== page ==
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Fuel Hazard from Breakup of Dead Hardwoods In Missouri

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The manner and rate of breakup of standing herbicide-killed hardwood trees were studied on three areas in Dent and Phelps Counties in southeastern Missouri. Two years following treatment, a noticeable amount of small branchwood (½-inch and smaller in diameter) was falling. By the 7th year, almost all branch wood and small saplings and most small pole-sized trees were down. Some large poles (7 to 10 inches d.b.h.) were standing as snags after 10 years, and it is probable that some saw-timber-sized trees will be standing as snags after 15 years. Bark was loosening and beginning to fall from the oaks by the 3rd year, with more than half the bark gone from most of the standing oak holes by the 10th year. Curves show how the contribution of herbicide-killed trees to the fuel hazard varies with time and tree size to aid in fuel hazard estimates.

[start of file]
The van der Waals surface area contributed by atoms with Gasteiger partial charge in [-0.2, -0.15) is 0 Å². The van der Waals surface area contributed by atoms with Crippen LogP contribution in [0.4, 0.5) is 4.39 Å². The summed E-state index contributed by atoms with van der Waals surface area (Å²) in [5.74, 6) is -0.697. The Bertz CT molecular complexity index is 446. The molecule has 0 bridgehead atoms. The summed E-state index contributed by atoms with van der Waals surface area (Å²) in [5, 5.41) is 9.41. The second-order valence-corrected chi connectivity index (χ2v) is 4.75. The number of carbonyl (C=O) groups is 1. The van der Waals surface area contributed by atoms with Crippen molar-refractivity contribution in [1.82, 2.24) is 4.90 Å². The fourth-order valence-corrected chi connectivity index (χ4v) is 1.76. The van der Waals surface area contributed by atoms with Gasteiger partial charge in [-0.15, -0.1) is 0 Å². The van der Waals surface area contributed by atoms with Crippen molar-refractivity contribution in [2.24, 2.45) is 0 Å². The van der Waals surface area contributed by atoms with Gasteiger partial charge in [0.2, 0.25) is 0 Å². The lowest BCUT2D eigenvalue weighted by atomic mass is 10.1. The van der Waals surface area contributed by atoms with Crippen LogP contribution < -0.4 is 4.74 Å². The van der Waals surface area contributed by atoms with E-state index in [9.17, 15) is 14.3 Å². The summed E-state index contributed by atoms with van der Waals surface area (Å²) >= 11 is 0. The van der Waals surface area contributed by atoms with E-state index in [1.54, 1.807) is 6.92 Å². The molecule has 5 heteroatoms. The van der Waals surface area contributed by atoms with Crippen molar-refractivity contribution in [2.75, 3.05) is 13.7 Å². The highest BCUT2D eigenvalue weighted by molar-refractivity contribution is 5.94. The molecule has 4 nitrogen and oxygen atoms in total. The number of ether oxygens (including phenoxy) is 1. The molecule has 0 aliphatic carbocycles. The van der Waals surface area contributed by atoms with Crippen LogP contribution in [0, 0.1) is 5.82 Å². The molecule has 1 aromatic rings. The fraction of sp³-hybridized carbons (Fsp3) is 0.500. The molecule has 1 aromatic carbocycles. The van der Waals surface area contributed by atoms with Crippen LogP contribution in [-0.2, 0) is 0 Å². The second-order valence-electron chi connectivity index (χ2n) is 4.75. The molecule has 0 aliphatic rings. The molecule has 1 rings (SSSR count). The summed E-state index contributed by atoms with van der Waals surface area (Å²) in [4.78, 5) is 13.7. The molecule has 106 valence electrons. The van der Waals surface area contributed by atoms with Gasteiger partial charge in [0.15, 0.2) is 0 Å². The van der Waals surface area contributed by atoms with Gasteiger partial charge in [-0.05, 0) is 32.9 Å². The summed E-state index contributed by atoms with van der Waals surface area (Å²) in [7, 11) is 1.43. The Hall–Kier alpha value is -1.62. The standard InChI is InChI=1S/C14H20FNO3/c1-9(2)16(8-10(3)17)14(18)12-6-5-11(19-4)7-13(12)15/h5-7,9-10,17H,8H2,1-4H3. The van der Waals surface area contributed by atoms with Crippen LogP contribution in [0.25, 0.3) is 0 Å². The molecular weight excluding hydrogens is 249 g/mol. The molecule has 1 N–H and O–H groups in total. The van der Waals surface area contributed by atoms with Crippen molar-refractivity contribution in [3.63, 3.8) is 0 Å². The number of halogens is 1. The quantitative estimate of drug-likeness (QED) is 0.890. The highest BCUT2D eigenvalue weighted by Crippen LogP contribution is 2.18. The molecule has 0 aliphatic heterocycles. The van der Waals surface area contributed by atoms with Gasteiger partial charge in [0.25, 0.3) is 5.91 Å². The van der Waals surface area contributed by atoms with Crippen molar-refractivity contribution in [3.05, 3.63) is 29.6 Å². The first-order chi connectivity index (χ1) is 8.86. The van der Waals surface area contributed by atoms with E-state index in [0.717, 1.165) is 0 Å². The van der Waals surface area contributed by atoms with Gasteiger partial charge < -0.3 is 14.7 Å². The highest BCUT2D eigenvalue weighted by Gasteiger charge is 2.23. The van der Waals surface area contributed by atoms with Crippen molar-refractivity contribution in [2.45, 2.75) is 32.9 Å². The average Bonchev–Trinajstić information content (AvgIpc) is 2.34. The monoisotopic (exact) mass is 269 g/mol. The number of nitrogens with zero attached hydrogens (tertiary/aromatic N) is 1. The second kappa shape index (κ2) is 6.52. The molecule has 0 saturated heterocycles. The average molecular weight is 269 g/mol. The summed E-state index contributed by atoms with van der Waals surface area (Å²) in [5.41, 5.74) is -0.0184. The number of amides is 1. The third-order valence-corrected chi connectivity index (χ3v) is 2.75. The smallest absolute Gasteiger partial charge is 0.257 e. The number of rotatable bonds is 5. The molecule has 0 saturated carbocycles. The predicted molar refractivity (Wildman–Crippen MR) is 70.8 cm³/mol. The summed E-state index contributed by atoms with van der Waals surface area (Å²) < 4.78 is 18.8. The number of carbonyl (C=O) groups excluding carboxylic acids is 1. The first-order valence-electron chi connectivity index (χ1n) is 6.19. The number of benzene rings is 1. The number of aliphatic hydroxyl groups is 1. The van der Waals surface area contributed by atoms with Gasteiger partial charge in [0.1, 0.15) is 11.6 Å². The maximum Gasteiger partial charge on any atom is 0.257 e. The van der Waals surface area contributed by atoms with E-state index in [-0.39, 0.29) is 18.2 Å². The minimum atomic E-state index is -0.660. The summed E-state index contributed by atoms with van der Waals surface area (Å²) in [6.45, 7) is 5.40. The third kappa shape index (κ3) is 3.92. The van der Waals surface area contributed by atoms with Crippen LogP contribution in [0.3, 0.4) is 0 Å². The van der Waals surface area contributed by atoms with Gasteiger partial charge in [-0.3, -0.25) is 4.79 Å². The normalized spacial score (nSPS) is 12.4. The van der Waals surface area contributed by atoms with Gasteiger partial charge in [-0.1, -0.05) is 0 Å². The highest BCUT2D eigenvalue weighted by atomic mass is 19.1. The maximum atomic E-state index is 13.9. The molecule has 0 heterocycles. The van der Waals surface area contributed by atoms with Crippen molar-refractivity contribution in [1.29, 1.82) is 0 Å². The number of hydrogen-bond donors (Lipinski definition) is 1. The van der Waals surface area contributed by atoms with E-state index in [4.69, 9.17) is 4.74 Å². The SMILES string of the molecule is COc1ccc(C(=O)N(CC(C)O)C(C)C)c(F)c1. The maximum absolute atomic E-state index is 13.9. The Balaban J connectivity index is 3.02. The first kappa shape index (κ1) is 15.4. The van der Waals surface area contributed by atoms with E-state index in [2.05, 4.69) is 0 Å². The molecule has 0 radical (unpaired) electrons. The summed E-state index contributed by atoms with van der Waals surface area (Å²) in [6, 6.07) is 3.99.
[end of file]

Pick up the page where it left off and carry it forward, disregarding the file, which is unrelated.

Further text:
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Document Type: Journal Article

Affiliations: Fire Control Scientist, Forest Serv., U. S. Dep. Agr. North Centr. Forest Exp. Sta., Columbia, Mo. (in cooperation with the Univ. Mo. Agr. Exp. Sta.)

Publication date: 1970-08-01

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  • The Journal of Forestry is the most widely circulated scholarly forestry journal in the world. In print since 1902, the Journal has received several national awards for excellence. The mission of the Journal of Forestry is to advance the profession of forestry by keeping forest management professionals informed about significant developments and ideas in the many facets of forestry: economics, education and communication, entomology and pathology, fire, forest ecology, geospatial technologies, history, international forestry, measurements, policy, recreation, silviculture, social sciences, soils and hydrology, urban and community forestry, utilization and engineering, and wildlife management. The Journal is published bimonthly: January, March, May, July, September, and November.

    2016 Impact Factor: 1.675 (Rank 20/64 in forestry)

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